There are endless sources of information available online about what constitutes a healthy diet, claiming different theories about nutrition and what to eat or not eat on a daily basis. According to the Dietary Guidelines for Americans, the definition of a healthy diet is a variety of fruits, vegetables, proteins, dairy, and whole grains, all within a daily calorie allowance per individual.
People who do not get enough nutrition from their diet will have symptoms that indicate malnutrition and related health issues. For example, signs of alcohol abuse include nutritional deficiencies that affect a person’s physical appearance and mental function. This can cause unnaturally low weight, poor circulation, chronic skin conditions, irregular sleep patterns, and volatile mood swings.
A healthy diet is all about having a consistent nutritional balance to sustain all the body’s essential functions with energy. While there are many variables involved, including lifestyle and health, there are 7 basic factors to remember when considering the essentials of a healthy diet.
Hydration is integral to a healthy diet, and adequate water levels in the body are necessary for all physical and cognitive functions. Optimal water balance is when water intake matches water loss. We lose water daily through sweating, breathing, and bodily fluids, and need to replenish it regularly through fluid and food sources.
In general, 20% to 30% of water intake should come from food, and 70% to 80% should come from fluids, including water and other water-based beverages. Fruits and vegetables contain more than 85% of water, which makes them an excellent means of hydration and a good source of nutrition.
Water benefits overall health in the following ways:
- transports nutrients and oxygen to cells
- protects organs and tissues from damage
- lubricates joints
- optimizes kidney and liver function by flushing out waste
- maintains optimal moisture in the eyes, mouth, and nose
- facilitates absorption of essential nutrients and minerals
Although carbohydrates are often associated with weight gain, they are an essential factor in a healthy diet. They provide the body with glucose, or sugar, which gets converted into energy the body needs to maintain crucial physical and mental functions. The quality of carbohydrates is also an important factor in dietary health.
The healthiest carbohydrates to include in a diet are sourced from whole grains, fruits, vegetables, and legumes. The unprocessed kinds provide the most nutrition, including phytonutrients, minerals, vitamins, and fiber.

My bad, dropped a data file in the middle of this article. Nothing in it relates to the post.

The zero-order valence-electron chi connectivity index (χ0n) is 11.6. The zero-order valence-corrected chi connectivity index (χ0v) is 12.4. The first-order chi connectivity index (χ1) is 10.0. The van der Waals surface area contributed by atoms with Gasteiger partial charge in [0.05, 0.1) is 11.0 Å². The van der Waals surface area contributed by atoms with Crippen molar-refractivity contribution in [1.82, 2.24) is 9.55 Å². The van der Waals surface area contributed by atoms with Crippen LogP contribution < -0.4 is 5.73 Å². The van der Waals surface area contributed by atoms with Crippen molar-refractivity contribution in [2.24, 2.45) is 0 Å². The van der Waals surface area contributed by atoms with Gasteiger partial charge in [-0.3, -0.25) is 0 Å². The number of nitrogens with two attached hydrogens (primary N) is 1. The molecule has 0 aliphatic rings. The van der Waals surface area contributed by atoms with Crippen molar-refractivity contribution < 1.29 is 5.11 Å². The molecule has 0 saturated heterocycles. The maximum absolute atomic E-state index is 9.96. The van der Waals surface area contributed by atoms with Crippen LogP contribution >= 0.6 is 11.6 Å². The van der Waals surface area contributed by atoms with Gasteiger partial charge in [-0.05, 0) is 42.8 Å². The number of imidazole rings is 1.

As a macronutrient, protein is essential to build, repair, and strengthen all the tissues and cells in the body. Protein is made from amino acids, many of which the body produces organically, but nine of which must be outsourced from external nutrition.
Complete proteins such as animal products and soy contain all essential amino acids. Plant-based proteins such as beans and legumes are incomplete proteins, but they can be mixed and combined to fulfill the body’s need for all the essential amino acids.
Protein is essential in a daily diet for the following functions:
- hormone production
- healthy vision
- immune system responses
- enzyme production
- balance of fluids
- blood clotting and wound healing
Daily dietary protein needs vary per person, but more is needed especially during childhood, adolescence, and pregnancy to support increased growth. Foods considered good sources of protein have 20% or more of the daily value.
Vitamins play a key role in every healthy diet and are essential to sustain normal and healthy bodily functions. Vitamin deficiencies can cause a variety of health issues and conditions, many of which can be avoided if nutritional needs are met with a healthy and diversified diet.
Fruits and vegetables can provide the majority of essential vitamins when included in a daily diet. For pregnant women and elderly people, vitamin supplements may be recommended to keep nutritional levels optimal. The primary vitamins are A, C, D, E, K, and B vitamins, which include thiamin, riboflavin, biotin, and folate.
Minerals are also essential for sustaining adequate energy levels and supporting thyroid function. The most crucial minerals to include in a healthy diet are calcium, iron, zinc, magnesium, and potassium.
Healthy fats are vital to good nutrition, and they can help the body absorb essential vitamins. They also benefit health by increasing satiety and balancing blood sugar levels.
The healthiest fats come from unprocessed animal products including meat and dairy, legumes, nuts, seeds, and oils. It is recommended that fats compromise about 30% of total dietary value, and be included in every meal.
Fiber is a major factor of gut health, which is crucial to the body’s ability to efficiently process foods. Fiber also facilitates the removal of waste from the body and prevents waste build-up, which can cause constipation and many health issues.
Getting adequate dietary fiber can also help with improving gastrointestinal disorders, such as hernias, stomach ulcers, hemorrhoids, acid reflux, and diverticulitis, or inflammation of the digestive tract. It may also decrease the risks and symptoms of diabetes, and help with weight management.
There are two types of fiber, soluble and insoluble, both of which are important factors of a healthy and balanced diet. Both soluble and insoluble fiber can be sourced from nuts, beans, fruits, vegetables, and whole grain foods.
Factors of a healthy diet largely depend on the individual, their health, and their lifestyle. Some people need more calories per day if they are more physically active and athletic. Certain health conditions may require a person to eat more protein or certain nutrients than others.
It is essential to assess your own nutritional needs and customize a healthy diet based on your age, health history, daily energy expenditure, and other important health criteria.